Bill remembers having discussions with a NASA official years ago that set off red flags with him regarding policies and processes (or rather the lack of them) on the NASA network.
I also had a chance to speak with folks from NASA a few years back. Actually I was not interviewing them for a press opp, but instead was looking at potential security business for StillSecure. Also back then I spent a lot of time speaking to folks at the DOE Labs like Los Alamos and some of the people from DOI and US Geological Survey.
All of these folks had somewhat of a common view towards information security and data security. They viewed themselves and what they do as scientists doing science. In their mind science is best done by sharing. Therefore the idea of “locking up” the data and making it hard for people to access was anathema to them.
If they think the whole idea of restricting access to the data is wrong, you can imagine how they feel about security. Why do they need it? They want people to be able to share and help advance the science.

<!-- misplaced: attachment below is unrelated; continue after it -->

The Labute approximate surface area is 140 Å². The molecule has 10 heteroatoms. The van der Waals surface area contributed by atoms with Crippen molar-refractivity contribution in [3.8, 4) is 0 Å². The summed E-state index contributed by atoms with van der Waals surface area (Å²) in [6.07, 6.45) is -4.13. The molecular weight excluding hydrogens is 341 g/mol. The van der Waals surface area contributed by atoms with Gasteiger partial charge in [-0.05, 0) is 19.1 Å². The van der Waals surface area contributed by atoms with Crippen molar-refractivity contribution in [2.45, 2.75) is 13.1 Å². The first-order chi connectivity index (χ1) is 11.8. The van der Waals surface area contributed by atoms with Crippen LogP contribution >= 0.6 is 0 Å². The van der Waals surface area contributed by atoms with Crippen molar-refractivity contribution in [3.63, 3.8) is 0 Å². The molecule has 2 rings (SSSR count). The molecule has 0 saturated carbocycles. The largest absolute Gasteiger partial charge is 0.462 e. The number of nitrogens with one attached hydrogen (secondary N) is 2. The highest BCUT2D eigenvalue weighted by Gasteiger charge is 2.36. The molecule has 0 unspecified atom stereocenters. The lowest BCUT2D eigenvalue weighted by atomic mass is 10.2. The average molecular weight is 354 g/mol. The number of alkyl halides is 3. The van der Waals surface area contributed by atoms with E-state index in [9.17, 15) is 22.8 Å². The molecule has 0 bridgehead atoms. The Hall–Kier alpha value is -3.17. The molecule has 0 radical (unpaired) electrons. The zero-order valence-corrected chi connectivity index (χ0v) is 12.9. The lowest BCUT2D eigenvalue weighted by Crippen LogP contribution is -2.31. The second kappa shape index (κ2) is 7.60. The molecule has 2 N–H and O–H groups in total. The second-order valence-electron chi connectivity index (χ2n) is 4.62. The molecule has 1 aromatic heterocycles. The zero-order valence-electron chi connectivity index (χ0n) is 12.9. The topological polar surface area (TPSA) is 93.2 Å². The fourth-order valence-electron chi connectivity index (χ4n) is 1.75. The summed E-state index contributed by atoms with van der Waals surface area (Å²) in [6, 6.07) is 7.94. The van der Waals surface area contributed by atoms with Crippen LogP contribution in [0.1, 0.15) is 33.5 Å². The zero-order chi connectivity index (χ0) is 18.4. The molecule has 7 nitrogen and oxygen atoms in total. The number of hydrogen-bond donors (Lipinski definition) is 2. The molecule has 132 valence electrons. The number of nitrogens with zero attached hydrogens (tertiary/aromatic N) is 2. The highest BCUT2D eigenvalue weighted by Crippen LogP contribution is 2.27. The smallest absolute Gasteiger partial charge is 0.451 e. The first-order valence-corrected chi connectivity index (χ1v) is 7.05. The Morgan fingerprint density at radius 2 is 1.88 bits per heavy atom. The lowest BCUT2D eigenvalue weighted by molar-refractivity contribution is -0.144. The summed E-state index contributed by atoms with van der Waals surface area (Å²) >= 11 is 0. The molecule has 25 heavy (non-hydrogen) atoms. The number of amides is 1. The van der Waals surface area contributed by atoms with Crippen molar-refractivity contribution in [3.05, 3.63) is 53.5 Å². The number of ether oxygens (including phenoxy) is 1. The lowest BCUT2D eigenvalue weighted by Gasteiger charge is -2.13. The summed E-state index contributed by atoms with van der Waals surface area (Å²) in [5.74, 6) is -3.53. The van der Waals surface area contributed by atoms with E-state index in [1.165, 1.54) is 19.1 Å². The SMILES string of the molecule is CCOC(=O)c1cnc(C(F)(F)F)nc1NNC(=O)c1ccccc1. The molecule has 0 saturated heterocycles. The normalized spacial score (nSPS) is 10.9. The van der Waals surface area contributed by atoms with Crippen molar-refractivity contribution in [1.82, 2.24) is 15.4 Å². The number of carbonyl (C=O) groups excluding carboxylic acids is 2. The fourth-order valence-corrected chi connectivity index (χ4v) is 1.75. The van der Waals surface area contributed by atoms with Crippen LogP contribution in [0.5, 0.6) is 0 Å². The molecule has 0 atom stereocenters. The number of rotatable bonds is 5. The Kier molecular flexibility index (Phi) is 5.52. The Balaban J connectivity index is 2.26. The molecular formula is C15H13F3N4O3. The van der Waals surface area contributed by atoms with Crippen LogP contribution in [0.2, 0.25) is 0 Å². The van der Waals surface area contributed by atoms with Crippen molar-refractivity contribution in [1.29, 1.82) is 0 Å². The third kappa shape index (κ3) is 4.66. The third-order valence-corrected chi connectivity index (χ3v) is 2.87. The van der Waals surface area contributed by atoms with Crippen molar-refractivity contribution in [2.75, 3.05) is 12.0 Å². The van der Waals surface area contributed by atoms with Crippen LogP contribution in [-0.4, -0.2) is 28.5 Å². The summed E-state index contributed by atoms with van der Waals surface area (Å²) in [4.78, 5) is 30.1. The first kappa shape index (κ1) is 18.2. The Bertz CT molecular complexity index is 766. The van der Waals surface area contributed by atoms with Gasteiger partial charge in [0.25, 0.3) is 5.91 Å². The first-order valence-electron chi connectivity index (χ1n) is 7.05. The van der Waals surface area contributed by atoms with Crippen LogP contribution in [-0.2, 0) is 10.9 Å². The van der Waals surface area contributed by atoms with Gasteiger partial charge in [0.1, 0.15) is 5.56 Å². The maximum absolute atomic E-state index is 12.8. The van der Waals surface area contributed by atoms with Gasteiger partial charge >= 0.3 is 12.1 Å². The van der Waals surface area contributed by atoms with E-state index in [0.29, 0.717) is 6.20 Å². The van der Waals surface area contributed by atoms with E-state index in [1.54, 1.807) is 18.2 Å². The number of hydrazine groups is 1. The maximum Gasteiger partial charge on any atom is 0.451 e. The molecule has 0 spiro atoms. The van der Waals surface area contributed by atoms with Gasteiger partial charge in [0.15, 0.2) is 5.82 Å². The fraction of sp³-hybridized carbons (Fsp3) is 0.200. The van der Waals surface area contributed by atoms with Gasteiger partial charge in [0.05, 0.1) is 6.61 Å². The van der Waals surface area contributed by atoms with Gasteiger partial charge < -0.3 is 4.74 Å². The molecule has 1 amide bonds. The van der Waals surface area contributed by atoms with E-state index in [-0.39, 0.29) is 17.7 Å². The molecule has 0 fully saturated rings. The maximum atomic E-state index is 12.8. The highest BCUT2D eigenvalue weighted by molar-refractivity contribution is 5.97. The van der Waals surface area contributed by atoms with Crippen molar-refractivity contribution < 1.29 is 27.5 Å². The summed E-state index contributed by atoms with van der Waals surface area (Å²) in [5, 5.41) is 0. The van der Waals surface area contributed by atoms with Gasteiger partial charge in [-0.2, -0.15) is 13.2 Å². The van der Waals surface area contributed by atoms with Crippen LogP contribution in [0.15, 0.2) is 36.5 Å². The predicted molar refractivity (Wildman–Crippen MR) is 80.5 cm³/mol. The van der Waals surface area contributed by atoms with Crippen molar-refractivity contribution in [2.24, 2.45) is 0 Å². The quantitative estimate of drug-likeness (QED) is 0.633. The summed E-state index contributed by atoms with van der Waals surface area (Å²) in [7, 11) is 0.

While it is a noble view and I understand how they feel, obviously it does not take into account how some people in the world operate. The folks from NASA would never think that someone would actually want to blow up a shuttle. The USGS wants everyone to see the data from the seismic monitors they have on the bottom of the ocean. The scientists at Los Alamos, well lets leave that alone for now.
So I am not surprised to hear about NASA’s vulnerabilities either. It is a cultural thing in an agency with a scientific culture. It is up to the security folks there though to put the controls in place that will keep it all safe or science be damned.